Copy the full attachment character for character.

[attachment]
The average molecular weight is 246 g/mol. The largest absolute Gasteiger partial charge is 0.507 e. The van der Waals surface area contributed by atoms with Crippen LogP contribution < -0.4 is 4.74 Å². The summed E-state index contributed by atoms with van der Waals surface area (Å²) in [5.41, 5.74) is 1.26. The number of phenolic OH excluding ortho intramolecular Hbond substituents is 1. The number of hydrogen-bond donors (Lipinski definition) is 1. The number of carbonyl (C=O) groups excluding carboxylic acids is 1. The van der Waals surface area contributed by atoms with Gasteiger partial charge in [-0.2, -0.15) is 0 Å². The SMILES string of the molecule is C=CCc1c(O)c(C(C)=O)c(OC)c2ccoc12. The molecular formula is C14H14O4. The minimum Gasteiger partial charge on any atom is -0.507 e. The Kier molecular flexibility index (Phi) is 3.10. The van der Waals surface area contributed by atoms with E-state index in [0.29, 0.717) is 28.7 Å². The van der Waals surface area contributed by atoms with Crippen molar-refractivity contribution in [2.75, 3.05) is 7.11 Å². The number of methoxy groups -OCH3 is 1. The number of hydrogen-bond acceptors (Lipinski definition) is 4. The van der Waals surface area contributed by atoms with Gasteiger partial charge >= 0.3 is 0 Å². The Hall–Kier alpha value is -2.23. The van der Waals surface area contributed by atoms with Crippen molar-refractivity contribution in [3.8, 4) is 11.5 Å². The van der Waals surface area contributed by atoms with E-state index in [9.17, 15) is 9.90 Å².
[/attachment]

The average molecular weight is 246 g/mol. The largest absolute Gasteiger partial charge is 0.507 e. The van der Waals surface area contributed by atoms with Crippen LogP contribution < -0.4 is 4.74 Å². The summed E-state index contributed by atoms with van der Waals surface area (Å²) in [5.41, 5.74) is 1.26. The number of phenolic OH excluding ortho intramolecular Hbond substituents is 1. The number of hydrogen-bond donors (Lipinski definition) is 1. The number of carbonyl (C=O) groups excluding carboxylic acids is 1. The van der Waals surface area contributed by atoms with Gasteiger partial charge in [-0.2, -0.15) is 0 Å². The SMILES string of the molecule is C=CCc1c(O)c(C(C)=O)c(OC)c2ccoc12. The molecular formula is C14H14O4. The minimum Gasteiger partial charge on any atom is -0.507 e. The Kier molecular flexibility index (Phi) is 3.10. The van der Waals surface area contributed by atoms with E-state index in [0.29, 0.717) is 28.7 Å². The van der Waals surface area contributed by atoms with Crippen molar-refractivity contribution in [2.75, 3.05) is 7.11 Å². The number of methoxy groups -OCH3 is 1. The number of hydrogen-bond acceptors (Lipinski definition) is 4. The van der Waals surface area contributed by atoms with Gasteiger partial charge >= 0.3 is 0 Å². The Hall–Kier alpha value is -2.23. The van der Waals surface area contributed by atoms with Crippen molar-refractivity contribution in [3.8, 4) is 11.5 Å². The van der Waals surface area contributed by atoms with E-state index in [9.17, 15) is 9.90 Å².